CoE to mark Darwin bicentenary

 The Church of England has developed a new section of its website to mark the approaching bicentenary of Charles Darwin's birth in 1809, and the 150th anniversary of the publication of 'On the Origin of Species' in 1859.

As media interest grows in the bicentenary, the pages analyse Darwin's faith and his relationship with the Church of England. A new essay by the Revd Dr Malcolm Brown, Director of Mission and Public Affairs, gives a personal view of Darwin's contribution to science, whilst warning of social misapplications of his theories.

The Bishop of Swindon, Rt Revd Lee Rayfield, himself a former biological scientist, has contributed a welcome page to the section, and commented: "Theology and science each have much to contribute in the assertion of the Psalmist that we are 'fearfully and wonderfully made'. I hope that this new section will not only provide a source of information and knowledge about Charles Darwin and his work, but that it will prove to be a resource for growing in wisdom and understanding."

In the new section, Darwin and the Church reveals that Darwin was surrounded by the influence of the Church his entire life. Having attended a Church of England boarding school in Shrewsbury, he trained to be a clergyman in Cambridge; was inspired to follow his calling into science by another clergyman who lived and breathed botany; and married into a staunch Anglican family.

However, Darwin and Faith shows, quoting Darwin's own words, how he slowly lost his personal Christian faith, the erosion made complete by a need for evidence, and the sad death of a beloved daughter.

It is this need for humans to think, and love, that forms the centrepiece of the essay by the Revd Dr Malcolm Brown, called 'Good Religion Needs Good Science'.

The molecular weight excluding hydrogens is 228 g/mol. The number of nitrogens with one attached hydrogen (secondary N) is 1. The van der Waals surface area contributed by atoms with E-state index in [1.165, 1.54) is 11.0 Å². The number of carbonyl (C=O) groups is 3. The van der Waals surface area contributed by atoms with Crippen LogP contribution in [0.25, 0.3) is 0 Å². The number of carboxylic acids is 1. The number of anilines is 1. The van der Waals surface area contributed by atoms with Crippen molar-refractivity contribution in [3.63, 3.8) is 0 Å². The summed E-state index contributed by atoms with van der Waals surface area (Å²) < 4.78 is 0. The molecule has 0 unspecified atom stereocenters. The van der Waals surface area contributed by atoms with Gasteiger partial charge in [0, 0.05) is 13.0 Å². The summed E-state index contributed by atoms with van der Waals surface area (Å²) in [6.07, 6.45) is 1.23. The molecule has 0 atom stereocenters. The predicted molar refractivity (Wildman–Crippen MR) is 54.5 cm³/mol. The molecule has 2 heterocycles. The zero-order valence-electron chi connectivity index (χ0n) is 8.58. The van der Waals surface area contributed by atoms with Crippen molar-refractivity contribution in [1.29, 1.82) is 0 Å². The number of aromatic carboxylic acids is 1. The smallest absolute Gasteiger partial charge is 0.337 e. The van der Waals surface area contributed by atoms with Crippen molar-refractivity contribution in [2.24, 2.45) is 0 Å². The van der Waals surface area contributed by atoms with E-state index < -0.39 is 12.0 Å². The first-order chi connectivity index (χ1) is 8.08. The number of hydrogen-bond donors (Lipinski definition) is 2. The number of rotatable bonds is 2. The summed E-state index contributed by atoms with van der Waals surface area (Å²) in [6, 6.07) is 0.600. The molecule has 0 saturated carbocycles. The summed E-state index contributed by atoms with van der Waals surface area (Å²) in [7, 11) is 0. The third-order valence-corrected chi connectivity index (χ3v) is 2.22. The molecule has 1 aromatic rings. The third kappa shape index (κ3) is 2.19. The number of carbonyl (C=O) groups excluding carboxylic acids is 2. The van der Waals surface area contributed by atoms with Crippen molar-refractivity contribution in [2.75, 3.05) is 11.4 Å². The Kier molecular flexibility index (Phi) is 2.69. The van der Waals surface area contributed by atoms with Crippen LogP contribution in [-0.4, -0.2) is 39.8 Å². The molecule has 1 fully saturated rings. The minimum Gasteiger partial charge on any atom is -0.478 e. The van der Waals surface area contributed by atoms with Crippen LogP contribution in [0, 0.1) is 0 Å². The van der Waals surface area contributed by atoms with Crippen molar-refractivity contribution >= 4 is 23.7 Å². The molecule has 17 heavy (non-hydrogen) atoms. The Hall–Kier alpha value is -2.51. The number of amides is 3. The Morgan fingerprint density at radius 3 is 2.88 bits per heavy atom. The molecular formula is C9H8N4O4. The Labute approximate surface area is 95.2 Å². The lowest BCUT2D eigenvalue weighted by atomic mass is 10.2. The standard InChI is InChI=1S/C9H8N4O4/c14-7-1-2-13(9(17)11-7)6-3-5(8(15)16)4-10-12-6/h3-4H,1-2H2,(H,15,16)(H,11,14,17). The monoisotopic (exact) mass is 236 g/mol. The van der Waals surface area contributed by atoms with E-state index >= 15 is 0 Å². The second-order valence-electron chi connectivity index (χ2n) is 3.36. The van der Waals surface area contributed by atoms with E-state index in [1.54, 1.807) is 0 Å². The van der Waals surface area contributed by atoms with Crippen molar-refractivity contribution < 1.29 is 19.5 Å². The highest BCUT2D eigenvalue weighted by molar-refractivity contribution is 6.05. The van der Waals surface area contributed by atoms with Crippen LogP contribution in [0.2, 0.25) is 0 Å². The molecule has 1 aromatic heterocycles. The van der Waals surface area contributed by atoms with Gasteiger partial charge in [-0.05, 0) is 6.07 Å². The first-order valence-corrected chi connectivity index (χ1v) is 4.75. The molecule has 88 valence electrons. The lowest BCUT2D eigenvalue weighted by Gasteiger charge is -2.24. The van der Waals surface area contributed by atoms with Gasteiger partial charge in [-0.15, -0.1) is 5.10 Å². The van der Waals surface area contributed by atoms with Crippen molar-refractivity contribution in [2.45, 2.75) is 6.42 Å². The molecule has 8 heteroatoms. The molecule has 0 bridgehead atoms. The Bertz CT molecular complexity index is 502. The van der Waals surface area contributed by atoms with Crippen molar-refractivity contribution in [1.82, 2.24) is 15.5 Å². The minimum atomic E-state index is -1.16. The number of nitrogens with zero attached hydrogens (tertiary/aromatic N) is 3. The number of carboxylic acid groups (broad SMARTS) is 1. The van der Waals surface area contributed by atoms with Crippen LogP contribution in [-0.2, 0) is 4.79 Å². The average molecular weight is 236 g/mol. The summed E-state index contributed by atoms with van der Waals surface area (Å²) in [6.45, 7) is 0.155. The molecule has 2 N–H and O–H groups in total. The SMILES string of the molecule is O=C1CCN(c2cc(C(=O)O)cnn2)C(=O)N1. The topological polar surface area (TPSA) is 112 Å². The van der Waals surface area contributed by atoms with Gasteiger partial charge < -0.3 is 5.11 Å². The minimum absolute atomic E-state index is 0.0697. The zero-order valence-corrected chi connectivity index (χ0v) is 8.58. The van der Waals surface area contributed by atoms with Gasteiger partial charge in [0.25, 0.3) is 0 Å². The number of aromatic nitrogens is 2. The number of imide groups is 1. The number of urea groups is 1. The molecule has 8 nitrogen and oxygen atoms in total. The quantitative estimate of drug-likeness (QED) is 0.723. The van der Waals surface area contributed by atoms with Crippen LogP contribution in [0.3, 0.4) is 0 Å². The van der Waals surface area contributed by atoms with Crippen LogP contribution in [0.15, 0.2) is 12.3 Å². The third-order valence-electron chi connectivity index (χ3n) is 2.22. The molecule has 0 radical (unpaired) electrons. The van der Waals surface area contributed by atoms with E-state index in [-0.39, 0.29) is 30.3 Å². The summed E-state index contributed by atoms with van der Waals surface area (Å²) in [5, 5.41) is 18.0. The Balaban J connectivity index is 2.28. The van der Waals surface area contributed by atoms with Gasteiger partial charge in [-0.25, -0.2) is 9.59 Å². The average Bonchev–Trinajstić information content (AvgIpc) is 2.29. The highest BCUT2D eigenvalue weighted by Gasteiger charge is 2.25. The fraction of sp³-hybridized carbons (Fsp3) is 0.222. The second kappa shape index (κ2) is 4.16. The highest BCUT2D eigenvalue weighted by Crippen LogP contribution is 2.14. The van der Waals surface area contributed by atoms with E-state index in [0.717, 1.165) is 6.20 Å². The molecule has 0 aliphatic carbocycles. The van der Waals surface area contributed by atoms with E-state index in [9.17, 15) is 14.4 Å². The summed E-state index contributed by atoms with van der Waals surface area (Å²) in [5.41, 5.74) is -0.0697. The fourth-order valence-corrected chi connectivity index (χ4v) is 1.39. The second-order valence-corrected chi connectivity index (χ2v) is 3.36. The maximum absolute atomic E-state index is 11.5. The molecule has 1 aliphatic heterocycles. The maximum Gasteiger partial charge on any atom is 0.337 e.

After warning of the social misapplication of Darwin's discoveries, where natural selection justifies racism and other forms of discrimination - perhaps predicted in the "misguided" over-reaction of the Church in the 1860s - Malcolm Brown writes: "Christians will want to stress, instead, the human capacity for love, for altruism, and for self-sacrifice."

He separates biological science and human emotions further by pointing out the naivety of assuming a wholesale evolution of the human race: "Despite our vastly expanding technical knowledge, even a fairly cursory review of human history undermines any idea of constant moral progress."

To give this essay an accurate historical backdrop, Brief History of Darwin lists bullet-points that bring to life Darwin's rise to prominence and vast scientific advancements.

This is complemented by Further Reading, which points to Darwin's major written works; their location online; and a listing of how various bodies are celebrating Darwin's bicentenary over the coming months on the Events page.

The material concludes that a healthy balance between the mystery of faith and the wonders of scientific discovery is essential - as the Revd Dr Malcolm Brown writes: "There is no reason to doubt that Christ still draws people towards truth through the work of scientists as well as others, and many scientists are motivated in their work by a perception of the deep beauty of the created world."

Source: CoE Comms

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